This article continues the series by describing the third phase of Christ’s kingdom-building process, what scripture calls the Kingdom of God. Most Christians will recognize early that this is the core of the gospel message Christ brought first to Israel and Judah, and then to the Gentile nations. In the previous articles (Do You See the Three Kingdoms? and What is the Kingdom of Priests?), we saw how the kingdom Christ spoke of exists in various stages; the kingdom which is amongst us, Christ’s future earthly kingdom, and the glorious kingdom to be delivered to the Father. This article will focus on the last of the three – the culmination of the work of Christ.
Christ’s Revelation to Paul about the Kingdoms
Let’s continue in 1 Corinthians 15. Recall that in this part of Paul’s letter to the Corinthian church Paul is discussing the essential nature of the resurrection from the dead to the work of Jesus Christ. As we’ve shown previously, the resurrection from the dead to eternal life is a key promise included as part of a mystery for those who will inherit the kingdom of God (vs 50).
The mystery Paul is referring to is called the Mystery of God. Discover more.
1 Corinthians 15:20-26 (ESV throughout)
20 But in fact Christ has been raised from the dead, the firstfruits of those who have fallen asleep. 21 For as by a man came death, by a man has come also the resurrection of the dead. 22 For as in Adam all die, so also in Christ shall all be made alive. 23 But each in his own order: Christ the firstfruits, then at his coming those who belong to Christ. 24 Then comes the end, when he delivers the kingdom to God the Father after destroying every rule and every authority and power. 25 For he must reign until he has put all his enemies under his feet. 26 The last enemy to be destroyed is death.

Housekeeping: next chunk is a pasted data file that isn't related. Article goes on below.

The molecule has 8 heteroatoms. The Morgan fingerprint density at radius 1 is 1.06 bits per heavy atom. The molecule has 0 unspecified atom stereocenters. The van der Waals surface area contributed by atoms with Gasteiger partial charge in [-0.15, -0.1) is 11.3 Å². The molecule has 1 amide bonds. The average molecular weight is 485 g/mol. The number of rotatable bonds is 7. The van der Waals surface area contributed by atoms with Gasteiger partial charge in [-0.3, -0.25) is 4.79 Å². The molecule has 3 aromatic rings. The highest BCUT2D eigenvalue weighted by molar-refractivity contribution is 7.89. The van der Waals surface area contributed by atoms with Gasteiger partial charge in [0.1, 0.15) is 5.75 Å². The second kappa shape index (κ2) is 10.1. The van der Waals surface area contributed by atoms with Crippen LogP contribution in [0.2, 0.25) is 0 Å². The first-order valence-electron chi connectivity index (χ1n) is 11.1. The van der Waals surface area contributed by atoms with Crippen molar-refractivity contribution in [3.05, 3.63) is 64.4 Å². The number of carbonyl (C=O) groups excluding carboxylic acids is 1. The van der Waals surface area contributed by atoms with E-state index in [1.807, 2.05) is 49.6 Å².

Let’s focus on just one of the things to be achieved before Christ hands his earthly kingdom over to the Father; in Christ shall all be made alive. We’ll see that this is a necessary part of the process.
All Made Alive in Christ
We know that the inheritance of those called into Christ and the new covenant is glorification; eternal life. And this glorification comes through resurrection.
1 Corinthians 15:42-50
42 So is it with the resurrection of the dead. What is sown is perishable; what is raised is imperishable. 43 It is sown in dishonor; it is raised in glory. It is sown in weakness; it is raised in power. 44 It is sown a natural body; it is raised a spiritual body. If there is a natural body, there is also a spiritual body. 45 Thus it is written, “The first man Adam became a living being”; the last Adam became a life-giving spirit. 46 But it is not the spiritual that is first but the natural, and then the spiritual. 47 The first man was from the earth, a man of dust; the second man is from heaven. 48 As was the man of dust, so also are those who are of the dust, and as is the man of heaven, so also are those who are of heaven. 49 Just as we have borne the image of the man of dust, we shall also bear the image of the man of heaven. 50 I tell you this, brothers: flesh and blood cannot inherit the kingdom of God, nor does the perishable inherit the imperishable.